5. Another kind of belief sometimes called "racist" is the belief that disproportionate numbers of people in a particular racial group are guilty of some kind of wrongdoing. Earlier we discussed belief in the "moral superiority" of one group over another. Here I am interested in something somewhat different. The present question is an empirical one. It is not a question of overall moral superiority, but of specific practices. For example, it is quite evident that among people living in the United States illegally, a disproportionate number are Latino. Americans prominent in the Mafia are mainly of Sicilian ancestry. The defendants at the Nuremberg trials were predominantly German. The proportion of illegitimate births is disproportionately high in the black community. And clearly the slave owners were predominantly white, as are most white-collar criminals in our time.

Scripture does not dispute the fact that certain kinds of sins abound in certain national groups and result in the judgment of those nations. The Canaanites worshiped idols, and their culture degenerated into the worst forms of wickedness. Israel was not better than the Canaanites; but at one point in history, the iniquity of the Canaanites was judged to be full.

People are not often judged as racists for holding such empirical beliefs. Yet, ironically, pleas for more border security are often attacked as "anti-Hispanic," and cries for stiffer penalties against violent crime are often stigmatized as "anti-black." Some attack the very phrase "law and order" as a "code-word for racism." In these ways, the victim-groups themselves recognize their own disproportionate involvement in some of the problems of society.

It is time for greater honesty about these matters, even when that honesty requires us to reflect critically upon ourselves and our own people. Some years ago black spokesman Jesse Jackson, in a moment of candor, recounted an incident during a walk along city streets: he heard someone approaching from behind, and he actually felt relieved to discover that the people approaching were white.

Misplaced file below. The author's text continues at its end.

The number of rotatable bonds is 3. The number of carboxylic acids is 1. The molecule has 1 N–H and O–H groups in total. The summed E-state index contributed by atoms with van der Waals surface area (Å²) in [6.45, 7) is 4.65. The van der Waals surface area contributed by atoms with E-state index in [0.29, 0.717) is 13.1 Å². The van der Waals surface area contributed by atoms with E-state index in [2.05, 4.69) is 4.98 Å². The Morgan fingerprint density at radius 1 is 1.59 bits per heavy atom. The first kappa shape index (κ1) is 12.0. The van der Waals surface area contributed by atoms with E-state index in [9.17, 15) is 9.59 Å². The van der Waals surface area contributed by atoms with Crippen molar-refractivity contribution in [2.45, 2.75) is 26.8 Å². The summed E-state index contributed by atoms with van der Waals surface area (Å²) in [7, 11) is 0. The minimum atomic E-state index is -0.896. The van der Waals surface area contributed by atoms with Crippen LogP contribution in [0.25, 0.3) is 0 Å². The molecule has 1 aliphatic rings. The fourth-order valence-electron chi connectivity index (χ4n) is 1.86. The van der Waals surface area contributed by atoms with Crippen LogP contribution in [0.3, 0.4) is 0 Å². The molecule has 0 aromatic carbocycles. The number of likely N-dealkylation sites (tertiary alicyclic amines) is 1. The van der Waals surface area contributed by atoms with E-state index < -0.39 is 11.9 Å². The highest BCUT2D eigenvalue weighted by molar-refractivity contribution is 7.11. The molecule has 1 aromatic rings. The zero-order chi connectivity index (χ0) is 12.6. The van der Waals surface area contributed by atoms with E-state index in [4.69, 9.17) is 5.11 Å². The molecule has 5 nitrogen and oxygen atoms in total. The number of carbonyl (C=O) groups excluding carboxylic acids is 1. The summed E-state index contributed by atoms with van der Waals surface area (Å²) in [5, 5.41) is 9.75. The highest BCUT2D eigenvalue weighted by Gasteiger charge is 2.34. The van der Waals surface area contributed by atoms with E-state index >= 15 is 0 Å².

It is not wrong to recognize these realities for what they are, but we must not use them as excuses for racial prejudices. It should not be assumed that all Mexican-Americans are here illegally, any more than that all Italian-Americans are connected with the Mafia. But we should humbly recognize the sins characteristic of our own groups and exhort one another to repent of them. It is, of course, easier and more credible for us to deal with the sins of our own groups and nationalities rather than with the sins of other groups and nationalities.

6. Other beliefs sometimes called "racist" include beliefs about what should be done in response to racial problems. Some examples:

(a) Belief that racial intermarriage is wrong. The Old Testament, of course, forbade Israelites to marry people of other nations. But this was a religious, not an ethnic requirement. Israel itself was a "mixed multitude," including not only the physical sons of Jacob, but also many Egyptians, Midianites, and even Canaanites such as Rahab. Anyone who confessed the God of Israel (and who, if male, underwent circumcision) was an acceptable candidate for marriage.

I know of no biblical principle that discourages interracial marriage as such. Surely, people entering such unions should be prepared to accept the social consequences of their decision without illusion, though I believe that prejudice against such unions has rather drastically declined in recent years.

(b) Belief that races should be separate. Certainly Scripture does not require the physical separation of races, or the kind of apartheid once enforced in the Union of South Africa. If no biblical principle excludes racial intermarriage, then certainly Scripture does not require separation of races.